The operator of the San Onofre Nuclear Generating Station in northern San Diego County announced Monday that it has applied to the California Coastal Commission for permission to expand its storage facility for used nuclear fuel.
Southern California Edison said its current facility, which was approved in 2001, will soon reach its capacity.
The plant hasn't operated since January 2012 because of a small, non- injury leak caused by poorly designed steam generators. The utility decided in June 2013 to retire the two reactors instead of pursuing a costly restart plan.
SCE anticipates a need for up to 80 more steel-and-concrete-encased canisters, a technology known as dry storage. About two-thirds of San Onofre's used fuel is currently stored on site in steel-lined, concrete storage pools known as wet storage.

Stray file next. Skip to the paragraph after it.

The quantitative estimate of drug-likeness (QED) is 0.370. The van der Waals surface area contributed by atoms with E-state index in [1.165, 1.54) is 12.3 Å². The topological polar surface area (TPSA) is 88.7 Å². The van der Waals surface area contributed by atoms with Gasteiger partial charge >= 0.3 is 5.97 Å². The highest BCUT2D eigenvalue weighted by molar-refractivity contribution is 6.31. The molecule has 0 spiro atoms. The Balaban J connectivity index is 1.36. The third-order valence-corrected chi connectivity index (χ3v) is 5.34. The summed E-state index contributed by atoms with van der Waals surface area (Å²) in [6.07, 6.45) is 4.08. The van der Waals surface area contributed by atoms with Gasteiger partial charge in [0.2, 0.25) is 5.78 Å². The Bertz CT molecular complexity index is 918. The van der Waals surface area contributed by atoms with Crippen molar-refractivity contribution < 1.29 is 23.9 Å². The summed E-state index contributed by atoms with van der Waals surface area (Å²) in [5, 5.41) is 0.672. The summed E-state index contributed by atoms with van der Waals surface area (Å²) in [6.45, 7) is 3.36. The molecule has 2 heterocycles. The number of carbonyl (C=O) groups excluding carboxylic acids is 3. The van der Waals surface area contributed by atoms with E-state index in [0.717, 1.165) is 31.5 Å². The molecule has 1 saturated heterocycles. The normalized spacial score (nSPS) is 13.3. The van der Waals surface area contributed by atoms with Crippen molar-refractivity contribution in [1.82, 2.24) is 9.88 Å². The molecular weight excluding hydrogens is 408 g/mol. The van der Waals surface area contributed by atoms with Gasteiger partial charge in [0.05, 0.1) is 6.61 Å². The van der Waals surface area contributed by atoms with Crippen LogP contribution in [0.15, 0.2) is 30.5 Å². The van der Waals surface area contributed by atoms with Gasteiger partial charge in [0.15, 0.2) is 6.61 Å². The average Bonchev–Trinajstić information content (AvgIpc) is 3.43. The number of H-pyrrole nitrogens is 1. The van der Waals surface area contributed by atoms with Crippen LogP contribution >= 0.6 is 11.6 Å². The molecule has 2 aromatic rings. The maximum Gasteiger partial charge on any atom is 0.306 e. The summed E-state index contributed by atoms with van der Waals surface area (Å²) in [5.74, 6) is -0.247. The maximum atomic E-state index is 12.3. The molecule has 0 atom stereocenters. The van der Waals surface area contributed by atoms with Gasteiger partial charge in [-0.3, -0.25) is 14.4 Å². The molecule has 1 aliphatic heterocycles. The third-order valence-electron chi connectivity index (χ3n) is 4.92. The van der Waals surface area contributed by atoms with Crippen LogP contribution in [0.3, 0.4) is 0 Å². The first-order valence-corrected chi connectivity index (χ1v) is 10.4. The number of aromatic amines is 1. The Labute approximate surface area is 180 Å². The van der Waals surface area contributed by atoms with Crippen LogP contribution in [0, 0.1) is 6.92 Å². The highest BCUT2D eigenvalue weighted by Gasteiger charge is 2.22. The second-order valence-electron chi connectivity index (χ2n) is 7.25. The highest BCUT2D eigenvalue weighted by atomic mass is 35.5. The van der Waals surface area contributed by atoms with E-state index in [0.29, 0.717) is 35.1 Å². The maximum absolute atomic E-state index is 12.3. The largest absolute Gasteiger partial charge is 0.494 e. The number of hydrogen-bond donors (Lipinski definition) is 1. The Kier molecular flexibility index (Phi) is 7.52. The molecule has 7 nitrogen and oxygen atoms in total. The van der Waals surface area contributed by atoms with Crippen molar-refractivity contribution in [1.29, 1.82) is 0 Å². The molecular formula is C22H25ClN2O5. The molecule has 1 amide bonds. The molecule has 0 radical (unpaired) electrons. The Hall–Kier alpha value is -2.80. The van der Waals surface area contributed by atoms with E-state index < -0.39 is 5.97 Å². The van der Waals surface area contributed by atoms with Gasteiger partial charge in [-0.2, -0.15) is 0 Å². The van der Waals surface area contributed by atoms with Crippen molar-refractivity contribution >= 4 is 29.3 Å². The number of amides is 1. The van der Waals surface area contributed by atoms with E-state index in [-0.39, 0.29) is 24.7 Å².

"Local community leaders and a wide range of stakeholders in California have told us they want San Onofre's used nuclear fuel moved to dry storage as expeditiously as possible," said Chris Thompson, SCE's vice president of decommissioning. "We want to be responsive to that preference while continuing to safely manage this fuel until the federal government does its job and opens a used nuclear fuel repository."
If the Coastal Commission amends the utility's Coastal Development Permit to create more dry storage, transfers of the current 51 canisters would be completed in four years.
Edison officials said a concrete monolith that will house the dry storage canisters, and exceed state earthquake requirements, will be built below ground. The facility is also designed to protect against fire and tsunamis, according to SCE.